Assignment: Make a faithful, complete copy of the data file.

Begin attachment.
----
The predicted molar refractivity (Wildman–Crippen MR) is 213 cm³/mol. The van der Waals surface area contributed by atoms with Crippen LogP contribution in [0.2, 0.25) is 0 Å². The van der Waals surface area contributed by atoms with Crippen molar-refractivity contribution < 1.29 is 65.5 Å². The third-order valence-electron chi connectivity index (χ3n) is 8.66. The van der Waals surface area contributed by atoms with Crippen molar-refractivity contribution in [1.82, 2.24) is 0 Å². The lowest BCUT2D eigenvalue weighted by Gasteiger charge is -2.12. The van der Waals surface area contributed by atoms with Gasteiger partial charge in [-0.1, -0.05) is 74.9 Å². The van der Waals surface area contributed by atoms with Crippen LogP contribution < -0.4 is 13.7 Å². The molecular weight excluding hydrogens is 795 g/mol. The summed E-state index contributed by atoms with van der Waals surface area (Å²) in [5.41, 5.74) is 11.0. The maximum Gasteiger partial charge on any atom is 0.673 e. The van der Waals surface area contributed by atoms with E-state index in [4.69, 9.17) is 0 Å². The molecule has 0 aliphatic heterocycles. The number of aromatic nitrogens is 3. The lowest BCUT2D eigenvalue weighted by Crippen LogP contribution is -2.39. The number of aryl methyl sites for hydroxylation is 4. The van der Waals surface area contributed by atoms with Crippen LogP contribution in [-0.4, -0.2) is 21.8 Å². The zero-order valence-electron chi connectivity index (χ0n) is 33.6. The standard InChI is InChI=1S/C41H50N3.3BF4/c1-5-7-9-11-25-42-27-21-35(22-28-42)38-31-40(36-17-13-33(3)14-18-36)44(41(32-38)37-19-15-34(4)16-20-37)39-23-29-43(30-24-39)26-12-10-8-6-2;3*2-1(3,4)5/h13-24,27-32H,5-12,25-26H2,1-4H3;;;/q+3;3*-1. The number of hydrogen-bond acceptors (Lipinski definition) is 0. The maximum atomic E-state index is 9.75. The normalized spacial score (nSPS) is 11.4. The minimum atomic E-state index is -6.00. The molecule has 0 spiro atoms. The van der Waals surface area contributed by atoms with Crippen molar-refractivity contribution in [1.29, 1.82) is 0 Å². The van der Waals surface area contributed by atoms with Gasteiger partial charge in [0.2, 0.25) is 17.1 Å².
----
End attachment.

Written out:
The predicted molar refractivity (Wildman–Crippen MR) is 213 cm³/mol. The van der Waals surface area contributed by atoms with Crippen LogP contribution in [0.2, 0.25) is 0 Å². The van der Waals surface area contributed by atoms with Crippen molar-refractivity contribution < 1.29 is 65.5 Å². The third-order valence-electron chi connectivity index (χ3n) is 8.66. The van der Waals surface area contributed by atoms with Crippen molar-refractivity contribution in [1.82, 2.24) is 0 Å². The lowest BCUT2D eigenvalue weighted by Gasteiger charge is -2.12. The van der Waals surface area contributed by atoms with Gasteiger partial charge in [-0.1, -0.05) is 74.9 Å². The van der Waals surface area contributed by atoms with Crippen LogP contribution < -0.4 is 13.7 Å². The molecular weight excluding hydrogens is 795 g/mol. The summed E-state index contributed by atoms with van der Waals surface area (Å²) in [5.41, 5.74) is 11.0. The maximum Gasteiger partial charge on any atom is 0.673 e. The van der Waals surface area contributed by atoms with E-state index in [4.69, 9.17) is 0 Å². The molecule has 0 aliphatic heterocycles. The number of aromatic nitrogens is 3. The lowest BCUT2D eigenvalue weighted by Crippen LogP contribution is -2.39. The number of aryl methyl sites for hydroxylation is 4. The van der Waals surface area contributed by atoms with Crippen LogP contribution in [-0.4, -0.2) is 21.8 Å². The zero-order valence-electron chi connectivity index (χ0n) is 33.6. The standard InChI is InChI=1S/C41H50N3.3BF4/c1-5-7-9-11-25-42-27-21-35(22-28-42)38-31-40(36-17-13-33(3)14-18-36)44(41(32-38)37-19-15-34(4)16-20-37)39-23-29-43(30-24-39)26-12-10-8-6-2;3*2-1(3,4)5/h13-24,27-32H,5-12,25-26H2,1-4H3;;;/q+3;3*-1. The number of hydrogen-bond acceptors (Lipinski definition) is 0. The maximum atomic E-state index is 9.75. The normalized spacial score (nSPS) is 11.4. The minimum atomic E-state index is -6.00. The molecule has 0 spiro atoms. The van der Waals surface area contributed by atoms with Crippen molar-refractivity contribution in [1.29, 1.82) is 0 Å². The van der Waals surface area contributed by atoms with Gasteiger partial charge in [0.2, 0.25) is 17.1 Å².